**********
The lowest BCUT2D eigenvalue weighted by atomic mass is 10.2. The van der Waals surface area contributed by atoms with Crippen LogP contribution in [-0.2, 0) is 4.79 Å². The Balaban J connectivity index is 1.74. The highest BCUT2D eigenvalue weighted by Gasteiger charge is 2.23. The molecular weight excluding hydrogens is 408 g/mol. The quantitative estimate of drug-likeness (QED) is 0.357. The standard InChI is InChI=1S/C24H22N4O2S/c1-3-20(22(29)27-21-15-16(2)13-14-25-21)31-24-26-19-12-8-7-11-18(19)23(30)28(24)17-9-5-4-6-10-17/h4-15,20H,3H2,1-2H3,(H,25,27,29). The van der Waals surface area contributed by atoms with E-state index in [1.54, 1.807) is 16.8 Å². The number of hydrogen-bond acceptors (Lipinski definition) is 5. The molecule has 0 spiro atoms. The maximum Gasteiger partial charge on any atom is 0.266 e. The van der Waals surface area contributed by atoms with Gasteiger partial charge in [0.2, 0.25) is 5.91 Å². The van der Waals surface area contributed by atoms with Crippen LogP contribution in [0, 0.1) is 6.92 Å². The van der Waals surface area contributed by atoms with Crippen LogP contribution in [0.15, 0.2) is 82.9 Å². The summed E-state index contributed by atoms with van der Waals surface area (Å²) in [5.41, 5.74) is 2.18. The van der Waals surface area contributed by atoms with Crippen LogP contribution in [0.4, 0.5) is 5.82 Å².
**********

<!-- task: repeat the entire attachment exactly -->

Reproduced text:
The lowest BCUT2D eigenvalue weighted by atomic mass is 10.2. The van der Waals surface area contributed by atoms with Crippen LogP contribution in [-0.2, 0) is 4.79 Å². The Balaban J connectivity index is 1.74. The highest BCUT2D eigenvalue weighted by Gasteiger charge is 2.23. The molecular weight excluding hydrogens is 408 g/mol. The quantitative estimate of drug-likeness (QED) is 0.357. The standard InChI is InChI=1S/C24H22N4O2S/c1-3-20(22(29)27-21-15-16(2)13-14-25-21)31-24-26-19-12-8-7-11-18(19)23(30)28(24)17-9-5-4-6-10-17/h4-15,20H,3H2,1-2H3,(H,25,27,29). The van der Waals surface area contributed by atoms with E-state index in [1.54, 1.807) is 16.8 Å². The number of hydrogen-bond acceptors (Lipinski definition) is 5. The molecule has 0 spiro atoms. The maximum Gasteiger partial charge on any atom is 0.266 e. The van der Waals surface area contributed by atoms with Gasteiger partial charge in [0.2, 0.25) is 5.91 Å². The van der Waals surface area contributed by atoms with Crippen LogP contribution in [0, 0.1) is 6.92 Å². The van der Waals surface area contributed by atoms with Crippen LogP contribution in [0.15, 0.2) is 82.9 Å². The summed E-state index contributed by atoms with van der Waals surface area (Å²) in [5.41, 5.74) is 2.18. The van der Waals surface area contributed by atoms with Crippen LogP contribution in [0.4, 0.5) is 5.82 Å².